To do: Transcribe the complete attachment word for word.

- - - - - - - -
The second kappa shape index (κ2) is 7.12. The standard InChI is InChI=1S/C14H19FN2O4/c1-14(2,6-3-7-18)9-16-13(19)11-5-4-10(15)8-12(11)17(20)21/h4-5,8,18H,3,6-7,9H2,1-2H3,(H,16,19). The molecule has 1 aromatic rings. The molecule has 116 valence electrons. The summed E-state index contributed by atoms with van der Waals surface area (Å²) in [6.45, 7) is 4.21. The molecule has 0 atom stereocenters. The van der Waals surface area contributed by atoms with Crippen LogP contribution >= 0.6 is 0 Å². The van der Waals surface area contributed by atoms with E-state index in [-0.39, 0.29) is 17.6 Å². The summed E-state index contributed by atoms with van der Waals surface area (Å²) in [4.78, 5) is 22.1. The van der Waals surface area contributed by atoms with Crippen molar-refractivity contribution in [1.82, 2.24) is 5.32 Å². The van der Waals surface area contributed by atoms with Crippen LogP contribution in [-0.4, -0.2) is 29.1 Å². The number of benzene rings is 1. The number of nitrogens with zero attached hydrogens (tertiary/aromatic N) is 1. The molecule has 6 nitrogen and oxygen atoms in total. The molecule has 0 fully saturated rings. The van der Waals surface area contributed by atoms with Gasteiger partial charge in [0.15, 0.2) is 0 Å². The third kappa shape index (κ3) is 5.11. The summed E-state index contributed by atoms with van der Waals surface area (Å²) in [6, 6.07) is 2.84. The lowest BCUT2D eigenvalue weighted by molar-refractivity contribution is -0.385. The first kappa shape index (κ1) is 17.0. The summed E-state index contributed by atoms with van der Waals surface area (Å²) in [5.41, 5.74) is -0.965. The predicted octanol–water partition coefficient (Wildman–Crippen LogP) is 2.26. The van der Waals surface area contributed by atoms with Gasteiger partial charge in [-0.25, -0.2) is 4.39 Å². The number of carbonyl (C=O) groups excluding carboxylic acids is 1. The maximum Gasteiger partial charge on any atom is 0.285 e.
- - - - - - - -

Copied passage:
The second kappa shape index (κ2) is 7.12. The standard InChI is InChI=1S/C14H19FN2O4/c1-14(2,6-3-7-18)9-16-13(19)11-5-4-10(15)8-12(11)17(20)21/h4-5,8,18H,3,6-7,9H2,1-2H3,(H,16,19). The molecule has 1 aromatic rings. The molecule has 116 valence electrons. The summed E-state index contributed by atoms with van der Waals surface area (Å²) in [6.45, 7) is 4.21. The molecule has 0 atom stereocenters. The van der Waals surface area contributed by atoms with Crippen LogP contribution >= 0.6 is 0 Å². The van der Waals surface area contributed by atoms with E-state index in [-0.39, 0.29) is 17.6 Å². The summed E-state index contributed by atoms with van der Waals surface area (Å²) in [4.78, 5) is 22.1. The van der Waals surface area contributed by atoms with Crippen molar-refractivity contribution in [1.82, 2.24) is 5.32 Å². The van der Waals surface area contributed by atoms with Crippen LogP contribution in [-0.4, -0.2) is 29.1 Å². The number of benzene rings is 1. The number of nitrogens with zero attached hydrogens (tertiary/aromatic N) is 1. The molecule has 6 nitrogen and oxygen atoms in total. The molecule has 0 fully saturated rings. The van der Waals surface area contributed by atoms with Gasteiger partial charge in [0.15, 0.2) is 0 Å². The third kappa shape index (κ3) is 5.11. The summed E-state index contributed by atoms with van der Waals surface area (Å²) in [6, 6.07) is 2.84. The lowest BCUT2D eigenvalue weighted by molar-refractivity contribution is -0.385. The first kappa shape index (κ1) is 17.0. The summed E-state index contributed by atoms with van der Waals surface area (Å²) in [5.41, 5.74) is -0.965. The predicted octanol–water partition coefficient (Wildman–Crippen LogP) is 2.26. The van der Waals surface area contributed by atoms with Gasteiger partial charge in [-0.25, -0.2) is 4.39 Å². The number of carbonyl (C=O) groups excluding carboxylic acids is 1. The maximum Gasteiger partial charge on any atom is 0.285 e.